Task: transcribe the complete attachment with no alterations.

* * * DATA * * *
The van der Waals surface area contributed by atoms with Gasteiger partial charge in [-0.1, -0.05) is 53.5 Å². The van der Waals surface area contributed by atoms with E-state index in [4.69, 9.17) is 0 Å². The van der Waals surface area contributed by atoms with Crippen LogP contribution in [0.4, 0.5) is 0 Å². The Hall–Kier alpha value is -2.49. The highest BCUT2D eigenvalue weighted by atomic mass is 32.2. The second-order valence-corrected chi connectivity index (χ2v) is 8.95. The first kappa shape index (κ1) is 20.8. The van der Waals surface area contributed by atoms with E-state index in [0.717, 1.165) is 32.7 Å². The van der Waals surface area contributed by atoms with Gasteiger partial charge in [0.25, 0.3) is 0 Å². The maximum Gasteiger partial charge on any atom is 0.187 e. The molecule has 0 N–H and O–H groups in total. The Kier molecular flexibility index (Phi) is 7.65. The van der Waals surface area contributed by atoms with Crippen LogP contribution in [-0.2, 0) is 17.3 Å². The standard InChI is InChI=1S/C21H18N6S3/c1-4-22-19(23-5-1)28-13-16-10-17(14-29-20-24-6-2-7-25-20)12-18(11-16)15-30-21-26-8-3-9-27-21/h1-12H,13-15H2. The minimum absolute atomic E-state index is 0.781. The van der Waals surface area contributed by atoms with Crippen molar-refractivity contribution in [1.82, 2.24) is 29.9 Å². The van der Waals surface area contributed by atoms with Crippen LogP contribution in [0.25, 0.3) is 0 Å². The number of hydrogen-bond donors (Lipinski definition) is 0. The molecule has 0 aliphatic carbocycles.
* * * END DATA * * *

The van der Waals surface area contributed by atoms with Gasteiger partial charge in [-0.1, -0.05) is 53.5 Å². The van der Waals surface area contributed by atoms with E-state index in [4.69, 9.17) is 0 Å². The van der Waals surface area contributed by atoms with Crippen LogP contribution in [0.4, 0.5) is 0 Å². The Hall–Kier alpha value is -2.49. The highest BCUT2D eigenvalue weighted by atomic mass is 32.2. The second-order valence-corrected chi connectivity index (χ2v) is 8.95. The first kappa shape index (κ1) is 20.8. The van der Waals surface area contributed by atoms with E-state index in [0.717, 1.165) is 32.7 Å². The van der Waals surface area contributed by atoms with Gasteiger partial charge in [0.25, 0.3) is 0 Å². The maximum Gasteiger partial charge on any atom is 0.187 e. The molecule has 0 N–H and O–H groups in total. The Kier molecular flexibility index (Phi) is 7.65. The van der Waals surface area contributed by atoms with Crippen LogP contribution in [-0.2, 0) is 17.3 Å². The standard InChI is InChI=1S/C21H18N6S3/c1-4-22-19(23-5-1)28-13-16-10-17(14-29-20-24-6-2-7-25-20)12-18(11-16)15-30-21-26-8-3-9-27-21/h1-12H,13-15H2. The minimum absolute atomic E-state index is 0.781. The van der Waals surface area contributed by atoms with Crippen molar-refractivity contribution in [1.82, 2.24) is 29.9 Å². The van der Waals surface area contributed by atoms with Crippen LogP contribution in [0.25, 0.3) is 0 Å². The number of hydrogen-bond donors (Lipinski definition) is 0. The molecule has 0 aliphatic carbocycles.